Rollercoasting down memory lane

A scene from ’80s vs ’90s, at Durban’s Barnyard Theatre at Suncoast Casino until March 8.

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STAGE: ’80s vs ’90s – Barnyard Theatre, Suncoast Casino, Durban
REVIEW BY BILLY SUTER
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AFTER seeing out 2019 with a great, big bang with the feathers, frills and fabulosity of the colourful and theatrical Live in Vegas, Durban’s Barnyard Theatre returns to saluting chart favourites from yesteryear in its latest showband entertainment, booked in until March 8.

In the spotlight among the ’80s vs ’90s cast of 10 are some familiar faces and some newcomers to this venue, and the songs performed make for a rollercoast along memory lane which, coupled with a good pizza from the venue and a few drinks, add up to rollicking good fun.

Barnyard regular Ray Oberholzer, who has also performed on the circuit as Raymond Ray, makes for an amiable co-host alongside the jolly Richard Hala. Both also handle much of the vocals, with Oberholzer often encouraging one half of the audience to support the 1980s with a cry of “Awesome!” whenever he mentions the decade; and Hala inspiring the other half to shout out “Lekker!” whenever he mentions the 1990s.

It’s a bit silly and cheesey, but the audience is quick to play along, even though it is sometimes difficult to hear the hosts’ (mercifully brief) chit-chat which, certainly the night I was in, occasionally came across as overamplified and rather muffled.

Peyton Amber in ’80s vs ’90s, at Durban’s Barnyard Theatre.

Against a backdrop of panels depicting walls with graffiti associated with the two decades in question, the cast first appears in a delivery of The Final Countdown. They then go quickly into saluting songs associated with Depeche Mode, Whitney Houston and Cutting Crew.

Also early in the show is a flash tribute to  MC Hammer – rather amusingly delivered by versatile singer Austen Luring, who performs snippets of one of the most lame dances ever inspired by a pop star, while wearing the Aladdin-like, crotch-hanging pants that helped give MC Hammer his 15 minutes of fame.

The show’s female vocalists include shapely and tattooed blonde, Peyton Amber, who wears the show’s most imaginative (and sexy) costumes. She first appears with The Cranberries hit Zombie and the Alannah Myles classic, Black Velvet, and also impresses with her delivery of Flashdance (What a Feeling) and, alongside fellow vocalist Thembelihle Benenengu, Destiny ‘s Child’s Independent Women and Bananarama’s Venus.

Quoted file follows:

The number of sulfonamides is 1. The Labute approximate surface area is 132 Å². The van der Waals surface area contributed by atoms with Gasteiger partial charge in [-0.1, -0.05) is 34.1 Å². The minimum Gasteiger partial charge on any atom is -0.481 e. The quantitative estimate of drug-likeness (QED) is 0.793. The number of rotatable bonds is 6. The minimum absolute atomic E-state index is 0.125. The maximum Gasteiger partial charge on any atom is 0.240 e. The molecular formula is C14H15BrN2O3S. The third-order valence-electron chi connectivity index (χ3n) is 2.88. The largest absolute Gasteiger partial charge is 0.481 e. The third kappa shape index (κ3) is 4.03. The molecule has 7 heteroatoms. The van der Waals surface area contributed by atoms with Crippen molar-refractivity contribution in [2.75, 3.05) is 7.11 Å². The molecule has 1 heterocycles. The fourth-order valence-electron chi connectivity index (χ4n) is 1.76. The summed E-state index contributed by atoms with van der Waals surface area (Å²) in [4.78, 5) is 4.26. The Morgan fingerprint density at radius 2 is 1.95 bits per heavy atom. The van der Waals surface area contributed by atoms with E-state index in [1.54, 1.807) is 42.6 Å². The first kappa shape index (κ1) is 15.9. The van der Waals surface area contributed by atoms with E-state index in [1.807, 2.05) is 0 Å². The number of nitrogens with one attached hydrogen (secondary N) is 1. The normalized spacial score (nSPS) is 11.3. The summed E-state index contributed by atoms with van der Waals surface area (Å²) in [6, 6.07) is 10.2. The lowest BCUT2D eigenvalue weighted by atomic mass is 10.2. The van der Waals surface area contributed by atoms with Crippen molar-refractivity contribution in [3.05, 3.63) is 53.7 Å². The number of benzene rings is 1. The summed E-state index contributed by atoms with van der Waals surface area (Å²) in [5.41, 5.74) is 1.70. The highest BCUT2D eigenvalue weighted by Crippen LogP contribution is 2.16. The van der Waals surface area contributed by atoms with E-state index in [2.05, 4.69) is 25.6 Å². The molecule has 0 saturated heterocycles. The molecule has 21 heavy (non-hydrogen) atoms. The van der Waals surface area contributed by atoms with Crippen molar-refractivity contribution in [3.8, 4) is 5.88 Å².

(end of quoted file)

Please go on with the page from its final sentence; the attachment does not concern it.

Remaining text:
Amber has been working the Barnyard circuit for some while now, while power-voiced Thembelihle Benenengu is new to the Durban venue and makes a very strong impression as a soloist (Special Star and Smooth Operator). She is also memorable in duet with the versatile Hala (Beauty and the Beast and a somewhat clumsily arranged mesh of the done-to-death I Will Always Love You and Bryan Adams’s Everything I Do).

Hala’s versatility is underscored with his hopping from dramatic balladry to the Vanilla Ice hit, Ice, Ice Baby, and Bob Marley’s Buffalo Soldier, while Oberholzer impresses with Kenny Loggins’s Danger Zone, the rocking Don’t Stop Believing (rather oddly included in the show’s ‘Ballad Challenge’) and the second half’s AC/DC tribute, Thunderstruck, where he goes full-throat yell, to great effect.

Hits from yesteryear… a scene from A scene from ’80s vs ’90s.

Vocalist Luring’s numbers include Robbie Williams’s Rock DJ,  Big Mountain’s Baby I Love Your Way, UB40’s Can’t Help Falling in Love and, with Oberholzer and Hala, a fine delivery of Boyz II Men’s End of the Road that won the loudest applause of the night.

Also of note are moments highlighting the musicians – lead guitarist Regardt de Bruin delivering excellent guitar solos throughout and also turning to the tiny concertina for Mango Groove’s jolly Marabi Party, for which he teams with Mduduzi Khumalo on pennywhistle. Khumalo also handles sax and does a beautiful job throughout, most notably during Black Velvet and Rock DJ.

Completing the line-up are Umkhozinati Ngubeni on drums, Bongani Sokhela on bass and Durban’s own, Calli Thomson, on keyboards and backing vocals.

’80s vs ’90s also features songs associated with Wham, Metallica, Starship, David Foster, Dexy’s Midnight Runners, PJ Powers, TK Zee, Sipho ‘Hotstix’Mabuse and Bonnie Tyler, among others.

Th Venus sequence from ’80s vs ’90s.

There is a ticket special until February 29: R140 each for 7.30pm shows on Wednesday and Thursday, as well as 8pm shows on Fridays and Saturdays. At the 7.30pm Tuesday performances, R140 will get you two tickets.

Tickets cost R140 each at the 2pm Sunday shows but pensioners pay half-price and under-12s get in free that day.

From March 3, tickets will cost R180 each, with two-for-one specials remaining on Tuesdays. Sunday show tickets will remain at R140 (half-price for pensioners and free for under-12s).

To book, contact The Barnyard Theatre at (031) 940 0500


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